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Saving social care: A fair funding settlement for the future

Adult social care has been cut substantially since the onset of austerity. This is increasingly having severe consequences on the frontline including rising unmet need and pressures on quality and safety. These pressures are likely to increase as demand for care grows ahead of available funding, resulting in a £2.7 billion funding gap by 2020/21 and £9.5 billion by 2030/3.

Government must now come up with a long-term sustainable solution to this funding gap. Any solution must be:

  • sufficient
  • fair
  • politically feasible.

Our analysis shows that changes to benefits (e.g. means testing Winter Fuel Payments or scrapping the Triple Lock) are unlikely to raise enough money to fill the funding gap in isolation; are more likely to be regressive; and often garner less political support than tax rises (e.g. National Insurance and Inheritance Tax) which
generally raise more money, are more progressive, with more people willing to consider them as an option (particularly true for National Insurance).

However, this does not mean any of these options are an easy sell. The public are sceptical of the idea that the gap should be filled by increases in taxes or a reduction in benefits, partly because many have lost trust in politicians and have accepted the argument that extra funding can be found by making less difficult choices (e.g. efficiency savings or a reduction in tax avoidance). Government must overcome this scepticism – resetting the terms of the debate – if it is to deliver the funding and reform our social care system so desperately needs.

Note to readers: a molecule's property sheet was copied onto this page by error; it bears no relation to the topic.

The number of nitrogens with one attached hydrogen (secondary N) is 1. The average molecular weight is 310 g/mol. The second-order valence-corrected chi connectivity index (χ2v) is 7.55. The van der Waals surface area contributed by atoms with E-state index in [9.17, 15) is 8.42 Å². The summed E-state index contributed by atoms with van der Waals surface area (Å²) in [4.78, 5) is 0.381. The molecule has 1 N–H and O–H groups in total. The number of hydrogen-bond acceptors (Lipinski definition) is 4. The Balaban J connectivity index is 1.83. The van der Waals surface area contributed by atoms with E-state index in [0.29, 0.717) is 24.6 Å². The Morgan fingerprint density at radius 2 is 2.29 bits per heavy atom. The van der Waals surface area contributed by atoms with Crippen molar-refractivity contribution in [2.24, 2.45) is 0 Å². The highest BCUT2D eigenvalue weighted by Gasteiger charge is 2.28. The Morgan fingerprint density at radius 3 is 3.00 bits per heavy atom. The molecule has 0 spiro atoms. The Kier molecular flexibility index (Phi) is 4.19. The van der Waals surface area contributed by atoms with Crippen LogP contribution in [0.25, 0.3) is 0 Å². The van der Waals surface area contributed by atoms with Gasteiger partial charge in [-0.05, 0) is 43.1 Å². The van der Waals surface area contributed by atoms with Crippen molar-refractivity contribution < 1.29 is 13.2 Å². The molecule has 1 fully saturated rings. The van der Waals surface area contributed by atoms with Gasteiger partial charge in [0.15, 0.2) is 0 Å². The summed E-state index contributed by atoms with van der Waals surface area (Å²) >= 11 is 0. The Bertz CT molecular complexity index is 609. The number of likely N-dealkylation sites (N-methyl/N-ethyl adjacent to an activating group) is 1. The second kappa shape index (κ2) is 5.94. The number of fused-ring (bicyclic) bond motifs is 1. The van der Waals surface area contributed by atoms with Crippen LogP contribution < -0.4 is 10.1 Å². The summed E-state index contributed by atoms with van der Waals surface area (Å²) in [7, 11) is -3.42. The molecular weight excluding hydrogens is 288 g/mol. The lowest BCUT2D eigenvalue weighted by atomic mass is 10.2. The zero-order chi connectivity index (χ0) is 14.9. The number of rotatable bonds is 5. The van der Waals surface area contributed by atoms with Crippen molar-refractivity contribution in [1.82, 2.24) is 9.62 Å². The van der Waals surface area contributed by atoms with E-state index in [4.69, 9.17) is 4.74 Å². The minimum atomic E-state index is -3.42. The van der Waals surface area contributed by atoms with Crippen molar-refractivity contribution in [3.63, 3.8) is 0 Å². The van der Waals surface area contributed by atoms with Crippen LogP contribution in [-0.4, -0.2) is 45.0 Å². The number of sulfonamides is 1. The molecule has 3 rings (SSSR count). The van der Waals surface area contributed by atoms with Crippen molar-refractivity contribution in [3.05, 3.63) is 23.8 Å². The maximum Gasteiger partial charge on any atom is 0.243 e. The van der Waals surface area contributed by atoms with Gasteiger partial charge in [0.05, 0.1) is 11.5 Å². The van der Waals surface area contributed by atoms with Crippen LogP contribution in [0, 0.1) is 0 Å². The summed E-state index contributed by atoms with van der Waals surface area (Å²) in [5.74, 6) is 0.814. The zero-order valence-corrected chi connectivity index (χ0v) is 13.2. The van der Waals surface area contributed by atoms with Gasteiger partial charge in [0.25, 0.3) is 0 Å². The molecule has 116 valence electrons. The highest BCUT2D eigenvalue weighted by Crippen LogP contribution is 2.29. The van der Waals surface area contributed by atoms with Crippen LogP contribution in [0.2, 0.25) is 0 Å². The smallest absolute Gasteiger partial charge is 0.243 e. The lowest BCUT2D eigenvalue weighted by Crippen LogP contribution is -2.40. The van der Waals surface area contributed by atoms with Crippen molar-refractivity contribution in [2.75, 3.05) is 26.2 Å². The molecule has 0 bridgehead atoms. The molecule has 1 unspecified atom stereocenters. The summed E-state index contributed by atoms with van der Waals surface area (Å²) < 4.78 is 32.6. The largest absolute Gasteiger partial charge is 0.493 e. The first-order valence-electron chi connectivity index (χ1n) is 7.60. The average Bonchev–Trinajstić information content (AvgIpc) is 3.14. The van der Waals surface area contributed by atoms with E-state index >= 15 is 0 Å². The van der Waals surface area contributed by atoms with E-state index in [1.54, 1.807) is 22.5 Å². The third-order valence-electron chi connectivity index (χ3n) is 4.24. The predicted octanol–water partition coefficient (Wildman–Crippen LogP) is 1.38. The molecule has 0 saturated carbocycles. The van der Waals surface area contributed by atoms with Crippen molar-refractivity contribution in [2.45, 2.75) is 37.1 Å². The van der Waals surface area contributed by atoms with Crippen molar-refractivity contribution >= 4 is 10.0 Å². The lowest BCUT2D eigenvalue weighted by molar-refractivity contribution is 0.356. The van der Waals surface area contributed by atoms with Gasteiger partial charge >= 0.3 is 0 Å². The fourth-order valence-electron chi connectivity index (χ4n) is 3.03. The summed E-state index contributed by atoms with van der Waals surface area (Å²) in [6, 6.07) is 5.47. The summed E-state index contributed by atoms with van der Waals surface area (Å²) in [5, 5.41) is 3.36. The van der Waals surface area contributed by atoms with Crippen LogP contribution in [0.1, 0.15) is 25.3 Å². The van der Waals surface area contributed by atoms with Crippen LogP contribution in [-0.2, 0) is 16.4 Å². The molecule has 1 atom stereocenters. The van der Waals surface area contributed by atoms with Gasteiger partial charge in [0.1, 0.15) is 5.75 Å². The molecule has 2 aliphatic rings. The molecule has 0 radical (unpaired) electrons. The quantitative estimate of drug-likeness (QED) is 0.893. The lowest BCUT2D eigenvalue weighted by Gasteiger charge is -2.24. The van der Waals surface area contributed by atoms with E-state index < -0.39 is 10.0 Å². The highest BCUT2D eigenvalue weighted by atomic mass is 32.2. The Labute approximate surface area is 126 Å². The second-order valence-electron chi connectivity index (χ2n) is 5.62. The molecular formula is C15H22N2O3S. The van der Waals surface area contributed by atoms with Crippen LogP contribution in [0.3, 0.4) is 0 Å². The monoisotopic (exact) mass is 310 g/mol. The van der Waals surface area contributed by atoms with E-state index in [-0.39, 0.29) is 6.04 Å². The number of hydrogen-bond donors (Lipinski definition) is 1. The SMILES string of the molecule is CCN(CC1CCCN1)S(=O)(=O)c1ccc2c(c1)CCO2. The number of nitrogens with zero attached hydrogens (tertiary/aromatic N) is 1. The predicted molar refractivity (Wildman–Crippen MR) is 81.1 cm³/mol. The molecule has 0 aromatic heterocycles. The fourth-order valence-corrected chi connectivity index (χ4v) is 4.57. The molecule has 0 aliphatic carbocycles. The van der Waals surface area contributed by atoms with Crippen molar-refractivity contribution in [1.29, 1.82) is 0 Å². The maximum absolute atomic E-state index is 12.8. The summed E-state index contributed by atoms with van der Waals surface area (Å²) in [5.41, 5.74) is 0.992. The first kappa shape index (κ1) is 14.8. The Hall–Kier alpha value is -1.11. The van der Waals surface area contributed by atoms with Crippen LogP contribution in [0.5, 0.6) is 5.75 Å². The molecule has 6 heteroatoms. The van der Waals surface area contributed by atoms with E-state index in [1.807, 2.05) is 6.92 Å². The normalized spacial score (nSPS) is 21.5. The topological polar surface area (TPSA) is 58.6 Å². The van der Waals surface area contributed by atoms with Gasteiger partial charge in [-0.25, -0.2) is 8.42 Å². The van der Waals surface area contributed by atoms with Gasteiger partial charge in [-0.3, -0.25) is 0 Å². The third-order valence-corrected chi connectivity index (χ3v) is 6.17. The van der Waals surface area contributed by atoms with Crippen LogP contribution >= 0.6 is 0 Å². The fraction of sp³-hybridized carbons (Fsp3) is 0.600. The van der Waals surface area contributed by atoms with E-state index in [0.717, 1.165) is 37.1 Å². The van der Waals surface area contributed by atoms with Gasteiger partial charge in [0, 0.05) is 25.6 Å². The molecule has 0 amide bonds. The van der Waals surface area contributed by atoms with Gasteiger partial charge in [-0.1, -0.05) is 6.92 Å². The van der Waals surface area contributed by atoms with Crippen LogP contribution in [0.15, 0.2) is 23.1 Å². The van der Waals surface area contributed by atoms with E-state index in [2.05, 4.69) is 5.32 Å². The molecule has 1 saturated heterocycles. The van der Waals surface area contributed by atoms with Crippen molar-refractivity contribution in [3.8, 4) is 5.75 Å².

Adult social care has been cut substantially since the onset of austerity, cumulatively totally 17 per cent of spend from its peak in 2009/10. This is increasingly having severe consequences on the frontline including: significant increases in unmet need; a greater reliance on unpaid carers; strains on quality and safety; growing gaps in the workforce; and greater precarity among providers of care.

These pressures are likely to grow in the coming years without a long-term funding settlement. This is because our growing and ageing population will put more and more pressure on social care budgets, with a forecast funding gap of £2.7 billion in 2020/21 and £9.5 billion in 2030/31 just to maintain existing provision. This gap will be even larger if the government decides (as it should) to expand and improve provision.

In looking to fill this funding gap, government should ensure that any solutions are simultaneously sufficient to fill the gap; inter and intra-generationally fair; and politically achievable. This report has looked at four options – means testing Winter Fuel Payments; scrapping the Triple Lock on pensions; raising National Insurance Contributions and increasing Inheritance Tax – and measured them against these three criteria.